"Well," said tlie Colonel, somewhat calmly,"!
must say I do not."
"Nor an order to London?"
"Nor St. Petersburg V
" No."
"Nor Rome?"'
" Nor Constantinople ?"
" You don't, then, expect to be ordered nowhere
by no President of no United States to represent no
countrv abroad, not If you know it, now or no
other time no how, do you?" asked our man,
dropping into the vernacular of the sunny South.
"No," said the suave Colonel, as a new cham
pagne cork climbed ceilingward. "No, sir; the
Republicans of the old Green Mountain State will
Ukc care of me w hen I ask for anything." And so
saying the Colonel pranced proudly away, and
probaoly prayed piously for ths perfect success of
the new" administration.
A Specimen Mar-Route Carrier.
Fort Assixiroikc, 51. T., March 12.
James Clarke, stago driver with the Benton
coach, arrived at the crossing or Marias River,
where the soldiers were drowned, and finding the
ferry gone strapped the mails on the horse, plunged
in and swam across the river through snow and
ice. It was a daring undertaking, and it is a mercy
Clarke was not drowned and the mails lost. This
is the third time Clarke has swam the river with
the mails this winter, and the stage company have
ordered him not do it again.
What I Kuovrn and Hot Known Abont
It. ChlcBr the latter.
To-day the question of the organization
of the Senate comes up in open session in that
body, and as a consequence It was the principal
topic of discussion In political circles yesterday,
and in fact ever since the adjournment on Friday
without definite action left it an open question.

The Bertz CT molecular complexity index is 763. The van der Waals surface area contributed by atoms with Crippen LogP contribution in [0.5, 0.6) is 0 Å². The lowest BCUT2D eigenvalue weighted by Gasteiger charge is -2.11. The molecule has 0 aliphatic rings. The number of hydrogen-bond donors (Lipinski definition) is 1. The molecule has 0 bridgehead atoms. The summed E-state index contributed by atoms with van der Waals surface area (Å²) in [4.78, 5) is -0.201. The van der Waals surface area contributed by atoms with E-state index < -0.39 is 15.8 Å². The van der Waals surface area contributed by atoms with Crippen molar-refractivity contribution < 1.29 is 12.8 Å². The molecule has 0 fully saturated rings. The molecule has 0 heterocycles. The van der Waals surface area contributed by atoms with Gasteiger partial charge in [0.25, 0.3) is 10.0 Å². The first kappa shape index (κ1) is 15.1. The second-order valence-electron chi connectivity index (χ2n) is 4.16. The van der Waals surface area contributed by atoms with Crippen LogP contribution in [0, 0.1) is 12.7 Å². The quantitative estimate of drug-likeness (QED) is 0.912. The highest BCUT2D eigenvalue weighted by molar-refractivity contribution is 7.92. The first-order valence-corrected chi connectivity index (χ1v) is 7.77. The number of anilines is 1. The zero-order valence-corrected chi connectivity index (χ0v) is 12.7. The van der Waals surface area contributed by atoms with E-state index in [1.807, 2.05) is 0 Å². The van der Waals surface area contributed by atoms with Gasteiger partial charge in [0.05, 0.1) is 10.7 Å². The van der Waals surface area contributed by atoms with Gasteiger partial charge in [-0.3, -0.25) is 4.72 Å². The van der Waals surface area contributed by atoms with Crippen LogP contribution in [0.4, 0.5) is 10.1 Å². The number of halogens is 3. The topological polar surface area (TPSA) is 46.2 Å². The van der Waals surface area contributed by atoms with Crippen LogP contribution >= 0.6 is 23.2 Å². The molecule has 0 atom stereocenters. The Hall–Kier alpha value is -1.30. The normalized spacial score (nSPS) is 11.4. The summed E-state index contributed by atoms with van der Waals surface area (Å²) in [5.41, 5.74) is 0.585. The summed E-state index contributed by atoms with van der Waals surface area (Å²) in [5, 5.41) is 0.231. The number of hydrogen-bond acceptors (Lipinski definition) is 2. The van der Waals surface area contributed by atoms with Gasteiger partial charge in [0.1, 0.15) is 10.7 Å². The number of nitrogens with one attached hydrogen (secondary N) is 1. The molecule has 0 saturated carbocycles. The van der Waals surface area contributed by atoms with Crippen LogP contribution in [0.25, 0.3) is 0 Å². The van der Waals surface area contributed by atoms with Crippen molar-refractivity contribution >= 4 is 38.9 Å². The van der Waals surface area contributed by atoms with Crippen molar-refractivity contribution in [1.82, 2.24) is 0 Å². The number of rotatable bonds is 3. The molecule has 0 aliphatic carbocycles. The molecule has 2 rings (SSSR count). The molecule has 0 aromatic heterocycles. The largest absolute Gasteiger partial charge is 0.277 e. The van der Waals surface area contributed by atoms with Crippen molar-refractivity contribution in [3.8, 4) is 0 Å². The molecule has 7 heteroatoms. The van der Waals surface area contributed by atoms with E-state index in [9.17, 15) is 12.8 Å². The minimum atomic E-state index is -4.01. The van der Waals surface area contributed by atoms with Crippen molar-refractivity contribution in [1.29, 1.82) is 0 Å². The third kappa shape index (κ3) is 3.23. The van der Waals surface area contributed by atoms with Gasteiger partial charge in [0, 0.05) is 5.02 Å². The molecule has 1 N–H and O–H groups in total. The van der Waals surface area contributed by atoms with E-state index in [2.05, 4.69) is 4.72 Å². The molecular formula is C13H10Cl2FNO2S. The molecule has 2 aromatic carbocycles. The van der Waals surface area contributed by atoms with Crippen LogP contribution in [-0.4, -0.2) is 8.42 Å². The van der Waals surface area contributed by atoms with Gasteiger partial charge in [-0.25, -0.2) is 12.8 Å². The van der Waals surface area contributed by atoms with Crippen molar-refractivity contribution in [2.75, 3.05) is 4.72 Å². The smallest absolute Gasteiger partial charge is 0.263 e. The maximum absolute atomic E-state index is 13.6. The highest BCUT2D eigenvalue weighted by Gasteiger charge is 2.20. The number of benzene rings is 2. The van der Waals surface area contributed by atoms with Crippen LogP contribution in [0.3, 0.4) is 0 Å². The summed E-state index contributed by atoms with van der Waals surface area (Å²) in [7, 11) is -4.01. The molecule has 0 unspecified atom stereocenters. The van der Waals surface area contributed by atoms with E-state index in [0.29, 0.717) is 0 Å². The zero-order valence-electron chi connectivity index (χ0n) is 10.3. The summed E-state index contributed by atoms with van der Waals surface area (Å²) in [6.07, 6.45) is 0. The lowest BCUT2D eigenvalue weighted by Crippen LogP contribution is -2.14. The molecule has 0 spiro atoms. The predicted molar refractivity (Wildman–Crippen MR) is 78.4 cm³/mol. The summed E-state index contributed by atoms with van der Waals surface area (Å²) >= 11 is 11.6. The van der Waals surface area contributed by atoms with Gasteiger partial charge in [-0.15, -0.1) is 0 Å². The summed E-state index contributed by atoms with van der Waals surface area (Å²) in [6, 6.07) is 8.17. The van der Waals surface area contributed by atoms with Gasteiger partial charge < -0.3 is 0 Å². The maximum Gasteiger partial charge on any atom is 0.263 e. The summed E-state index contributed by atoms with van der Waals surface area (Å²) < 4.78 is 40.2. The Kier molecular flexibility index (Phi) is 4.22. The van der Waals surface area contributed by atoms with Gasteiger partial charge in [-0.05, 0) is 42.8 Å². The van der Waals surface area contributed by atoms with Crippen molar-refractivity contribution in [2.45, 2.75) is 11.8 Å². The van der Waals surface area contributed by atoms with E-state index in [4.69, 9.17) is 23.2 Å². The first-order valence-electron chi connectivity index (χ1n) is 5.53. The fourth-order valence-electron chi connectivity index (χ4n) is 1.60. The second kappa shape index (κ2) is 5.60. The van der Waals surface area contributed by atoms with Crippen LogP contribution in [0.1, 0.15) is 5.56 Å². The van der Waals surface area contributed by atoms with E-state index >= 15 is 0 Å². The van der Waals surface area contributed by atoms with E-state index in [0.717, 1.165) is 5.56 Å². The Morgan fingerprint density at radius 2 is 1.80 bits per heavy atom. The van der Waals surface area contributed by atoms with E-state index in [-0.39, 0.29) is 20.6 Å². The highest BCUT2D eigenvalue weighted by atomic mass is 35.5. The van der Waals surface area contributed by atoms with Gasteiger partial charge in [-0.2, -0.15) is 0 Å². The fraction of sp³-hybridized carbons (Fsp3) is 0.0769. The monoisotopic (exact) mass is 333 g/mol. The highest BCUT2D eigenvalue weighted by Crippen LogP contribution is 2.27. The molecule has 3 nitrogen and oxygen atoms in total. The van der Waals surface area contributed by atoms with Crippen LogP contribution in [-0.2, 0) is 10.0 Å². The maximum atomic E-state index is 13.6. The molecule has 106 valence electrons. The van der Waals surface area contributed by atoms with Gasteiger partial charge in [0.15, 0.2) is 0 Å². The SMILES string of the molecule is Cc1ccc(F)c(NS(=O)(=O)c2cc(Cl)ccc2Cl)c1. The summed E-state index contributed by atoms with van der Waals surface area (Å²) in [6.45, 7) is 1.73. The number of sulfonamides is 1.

The Democrats have virtually agreed to enter
into a compromise with 'ihe Republicans to the
extent of making pairs to tho number of vacan
cies that is, they will agree that as many Demo
crats will refrain from voting on the question
of organization as there are vacancies on the
Republican aide. They thus practically recede
from the position originally taken by thorn
that because they had a majority they should
go ahead and organize to suit themselves,
with the certainty that as soon as ths Re
publicans filled their vacancies the work would
have to be dons over again. This position they
have found untenable, and they have only re
peated the old story, which Is the substance of their
history in Congress during the past few years, of
determining on an impracticable course, and
making fools of themselves in attempting to follow
it out, only to have to confess themselves beaten in
the end. According to the present arrangement
Senator Mahone-is left the arbiter of the situation.
The Republicans are to hold a caucus this morn
ing and select a list of committees, llins in both
the majority aadmlnoxity representation the same
as the Democrats. This they will embody-in a-res-olution
and ofTw to tho Senate, aud then the ques
tion will come-up as between this resolution and.